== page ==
• ITVI.USA
    10,751.730
    -679.100
    -5.9%
  • OTLT.USA
    3.005
    -0.267
    -8.2%
  • OTRI.USA
    20.330
    0.360
    1.8%
  • OTVI.USA
    10,700.870
    -711.780
    -6.2%
  • TSTOPVRPM.ATLPHL
    2.960
    0.380
    14.7%
  • TSTOPVRPM.CHIATL
    3.710
    0.160
    4.5%
  • TSTOPVRPM.DALLAX
    1.290
    -0.010
    -0.8%
  • TSTOPVRPM.LAXDAL
    3.720
    0.010
    0.3%
  • TSTOPVRPM.PHLCHI
    2.240
    0.100
    4.7%
  • TSTOPVRPM.LAXSEA
    4.160
    0.060
    1.5%
  • WAIT.USA
    132.000
    -5.000
    -3.6%
  • ITVI.USA
    10,751.730
    -679.100
    -5.9%
  • OTLT.USA
    3.005
    -0.267
    -8.2%
  • OTRI.USA
    20.330
    0.360
    1.8%
  • OTVI.USA
    10,700.870
    -711.780
    -6.2%
  • TSTOPVRPM.ATLPHL
    2.960
    0.380
    14.7%
  • TSTOPVRPM.CHIATL
    3.710
    0.160
    4.5%
  • TSTOPVRPM.DALLAX
    1.290
    -0.010
    -0.8%
  • TSTOPVRPM.LAXDAL
    3.720
    0.010
    0.3%
  • TSTOPVRPM.PHLCHI
    2.240
    0.100
    4.7%
  • TSTOPVRPM.LAXSEA
    4.160
    0.060
    1.5%
  • WAIT.USA
    132.000
    -5.000
    -3.6%
Inside SONARNewsSONAR Market UpdateTop Stories

SONAR sightings for Oct. 15: Used truck prices, Savannah update, key lanes

More freight headed to congested port of Savannah

Here is a roundup from Friday’s SONAR reports. This file will be updated throughout the day. For more information on SONAR — the fastest freight-forecasting platform in the industry — or to request a demo, click here.

Lanes to watch

By Zach Strickland, director, Freight Market Intelligence

NASHVILLE to ELIZABETH (New Jersey)

Overview: Rejections are likely to increase further as outbound volumes surge w/w.

Highlights

  • Nashville outbound tender volumes are up 15% w/w, signaling that demand for outbound capacity is picking up. 
  • The Nashville Headhaul Index is up 25% w/w, and is likely to increase further – turning Nashville into a headhaul market, where it is likely to remain throughout the peak season.
  • Nashville outbound tender rejections are up over 5% w/w, signaling that the increase in outbound volumes is likely already causing tightening conditions.

What does this mean for you?

Brokers: Nashville tender rejections are up over 5% w/w, and are currently over 11% higher than the national average. With outbound volumes increasing 15% w/w, pushing the Headhaul Index up 25% w/w, it is likely that there is significant upward pressure on rates, and capacity is also likely to get tighter in the coming days. Nashville is likely to remain a headhaul market for the rest of the year, so be sure to account for the upward pressure on spot rates when pricing new opportunities and prioritizing coverage on your existing loads.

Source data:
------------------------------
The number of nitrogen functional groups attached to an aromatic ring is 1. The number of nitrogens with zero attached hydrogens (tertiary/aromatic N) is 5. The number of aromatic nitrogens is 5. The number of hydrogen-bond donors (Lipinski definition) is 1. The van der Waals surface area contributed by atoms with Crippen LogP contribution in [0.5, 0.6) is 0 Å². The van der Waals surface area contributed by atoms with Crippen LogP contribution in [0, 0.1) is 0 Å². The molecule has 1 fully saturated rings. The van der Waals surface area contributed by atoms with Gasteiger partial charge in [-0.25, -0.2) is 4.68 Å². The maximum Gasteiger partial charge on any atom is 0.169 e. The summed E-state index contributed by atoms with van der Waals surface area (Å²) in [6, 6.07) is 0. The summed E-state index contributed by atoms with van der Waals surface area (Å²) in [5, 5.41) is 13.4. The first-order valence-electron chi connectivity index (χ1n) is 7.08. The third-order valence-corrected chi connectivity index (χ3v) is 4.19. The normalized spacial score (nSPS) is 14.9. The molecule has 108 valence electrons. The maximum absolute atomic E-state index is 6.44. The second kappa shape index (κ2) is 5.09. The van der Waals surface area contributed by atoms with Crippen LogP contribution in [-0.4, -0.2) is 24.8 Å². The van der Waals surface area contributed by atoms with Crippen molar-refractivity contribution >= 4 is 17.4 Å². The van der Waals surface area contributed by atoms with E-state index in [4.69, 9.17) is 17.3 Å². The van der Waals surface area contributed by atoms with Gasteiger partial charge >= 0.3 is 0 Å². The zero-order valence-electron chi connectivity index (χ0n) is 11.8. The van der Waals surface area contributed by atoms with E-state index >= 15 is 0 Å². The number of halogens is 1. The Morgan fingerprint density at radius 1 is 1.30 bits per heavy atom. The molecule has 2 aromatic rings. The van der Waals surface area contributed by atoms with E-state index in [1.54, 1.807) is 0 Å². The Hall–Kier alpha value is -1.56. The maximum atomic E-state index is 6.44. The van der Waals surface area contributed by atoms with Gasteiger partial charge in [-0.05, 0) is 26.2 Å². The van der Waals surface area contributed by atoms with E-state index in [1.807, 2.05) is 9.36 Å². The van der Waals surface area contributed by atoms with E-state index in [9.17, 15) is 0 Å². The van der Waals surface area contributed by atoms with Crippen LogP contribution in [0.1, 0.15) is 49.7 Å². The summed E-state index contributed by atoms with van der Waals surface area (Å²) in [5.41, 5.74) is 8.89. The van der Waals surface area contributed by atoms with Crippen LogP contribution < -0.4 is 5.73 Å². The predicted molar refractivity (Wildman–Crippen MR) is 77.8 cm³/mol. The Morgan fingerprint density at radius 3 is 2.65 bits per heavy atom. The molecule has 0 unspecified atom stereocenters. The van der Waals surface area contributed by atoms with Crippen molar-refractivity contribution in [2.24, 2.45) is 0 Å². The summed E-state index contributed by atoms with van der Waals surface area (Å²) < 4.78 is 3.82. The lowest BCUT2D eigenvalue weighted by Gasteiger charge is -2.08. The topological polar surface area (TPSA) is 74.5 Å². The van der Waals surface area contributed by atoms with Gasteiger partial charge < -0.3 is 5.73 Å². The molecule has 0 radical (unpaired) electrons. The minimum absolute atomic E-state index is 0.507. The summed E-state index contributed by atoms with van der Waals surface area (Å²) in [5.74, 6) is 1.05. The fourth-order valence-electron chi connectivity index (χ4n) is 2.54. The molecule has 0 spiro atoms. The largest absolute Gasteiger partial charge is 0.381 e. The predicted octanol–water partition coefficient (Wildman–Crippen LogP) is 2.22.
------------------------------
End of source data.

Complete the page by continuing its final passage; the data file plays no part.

Carriers: Stay firm on your rates because there is significant upward pressure coming from both a decrease in supply and increase in demand w/w. Outbound tender rejections have already increased over 5% w/w, and with the Headhaul Index increasing 25% w/w, pricing power is likely to shift even further in your favor for outbound Nashville lanes. Keep an eye on outbound tender rejections. If they continue to rise, you can likely push your rates higher alongside them.  

Shippers: Your shipper cohorts are currently averaging 2.8 days in tender lead times, and that time remained largely the same w/w. With outbound tender rejections, outbound volumes and the Headhaul Index rising concurrently,  you will likely need to push tender lead times well over 3 days to protect your company from at least some of the upward pressure being put on rates and causing a tightening of capacity.

ATLANTA to CHICAGO

Overview: Brokers should lower their bids as the Atlanta dry van market shows signs of loosening. 

Highlights

  • The tender rejection rate in the lane is 20.7%, the lowest tender rejection rate since January. 
  • In the past week, an average of 285 loaded domestic intermodal containers moved in the lane each day, while an average of only 6 empty containers moved in the lane, which is fewer than in recent months. 
  • Intermodal spot rates fell from $2.08/mile, including fuel surcharges, in late September to $1.64/mile, including fuel surcharges.

What does this mean for you?

Brokers: Lower your bids in the lane to reflect carriers’ increased willingness to accept dry van loads that are outbound from Atlanta. When negotiating with carriers, highlight Chicago’s attractive Van Headhaul Index of 51. While the latest intermodal spot rates suggest that brokering intermodal loads in the lane makes sense financially, it may not be possible to meet shippers’ service constraints given the intermodal congestion issues.